Upon arrival, as we were milling around the help counter waiting for the assignments of rooms, someone got a bend on his rod. From the looks, quite a biggie. But I could see that he was disappointed as the fish surfaced. It was a flat head, and the biggest I had seen. What a way to start the stay for us to view some action upon arrival. The helpers themselves were not conversant in English and it made telling them what we want difficult. However, they were quite friendly and tried to accomodate us with our requests. This kelong also had the unique feature of having a bait well that the net would haul up everyday. But the fishes in the bait well didn't look was filled with the "orange" fish. Catching them with a net proved challenging and I thought I could get them faster with the tamban jig.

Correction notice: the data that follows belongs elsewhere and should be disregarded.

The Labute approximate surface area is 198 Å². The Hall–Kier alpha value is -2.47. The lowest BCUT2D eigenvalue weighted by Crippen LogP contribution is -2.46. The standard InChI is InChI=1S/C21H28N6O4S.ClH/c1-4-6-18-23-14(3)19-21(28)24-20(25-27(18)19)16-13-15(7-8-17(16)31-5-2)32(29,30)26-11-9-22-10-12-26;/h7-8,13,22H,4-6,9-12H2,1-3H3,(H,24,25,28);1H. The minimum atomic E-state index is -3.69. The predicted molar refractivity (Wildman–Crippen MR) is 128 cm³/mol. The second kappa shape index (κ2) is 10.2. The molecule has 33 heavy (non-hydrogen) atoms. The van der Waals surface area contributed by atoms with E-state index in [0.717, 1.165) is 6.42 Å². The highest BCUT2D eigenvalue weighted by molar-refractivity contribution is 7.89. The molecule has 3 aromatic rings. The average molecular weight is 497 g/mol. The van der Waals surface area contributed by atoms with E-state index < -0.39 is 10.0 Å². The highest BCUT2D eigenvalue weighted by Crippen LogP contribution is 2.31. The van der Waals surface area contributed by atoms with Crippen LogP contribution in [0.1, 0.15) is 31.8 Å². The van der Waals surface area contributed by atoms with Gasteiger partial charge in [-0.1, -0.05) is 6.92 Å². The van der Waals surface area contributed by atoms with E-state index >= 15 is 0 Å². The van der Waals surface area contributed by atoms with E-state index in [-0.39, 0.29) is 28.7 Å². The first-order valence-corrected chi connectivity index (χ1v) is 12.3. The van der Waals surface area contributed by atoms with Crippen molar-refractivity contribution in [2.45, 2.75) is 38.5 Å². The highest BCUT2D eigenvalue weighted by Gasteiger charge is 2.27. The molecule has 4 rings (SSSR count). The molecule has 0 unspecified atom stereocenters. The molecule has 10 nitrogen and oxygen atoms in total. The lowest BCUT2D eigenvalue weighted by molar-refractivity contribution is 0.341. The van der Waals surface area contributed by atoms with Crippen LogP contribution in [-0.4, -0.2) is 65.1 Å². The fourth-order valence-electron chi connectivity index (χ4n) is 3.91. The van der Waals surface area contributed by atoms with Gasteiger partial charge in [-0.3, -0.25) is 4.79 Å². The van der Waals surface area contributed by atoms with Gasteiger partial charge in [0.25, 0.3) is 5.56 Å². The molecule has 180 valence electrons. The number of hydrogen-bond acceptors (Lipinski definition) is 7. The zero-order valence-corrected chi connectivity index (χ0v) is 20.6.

Is this a golden trevally?

Yellow Tail

Needless to say, we settled our things and started fishing. At that particular time, the tambans and bait fishes came in a wave and we had an initial fruitful catches of some decent fishes like Yellow Tails, Tambans and Selars. We also saw a huge fish swiming below. I didn't have a good look, but it was sharklike and grayish. Might be a Cobia. The tamban wave only lasted about an hour and they all disappeared for the rest of the day. We started getting the pesky "orange" fishes (actually, they are snappers, but very small ones, and not good eating for other fishes, as they were quite spikey). So, bait became very scarce and soon, I had no choice but to use the orange fishes as bait. But there were no results due to the poor bait choice for floating or bottom.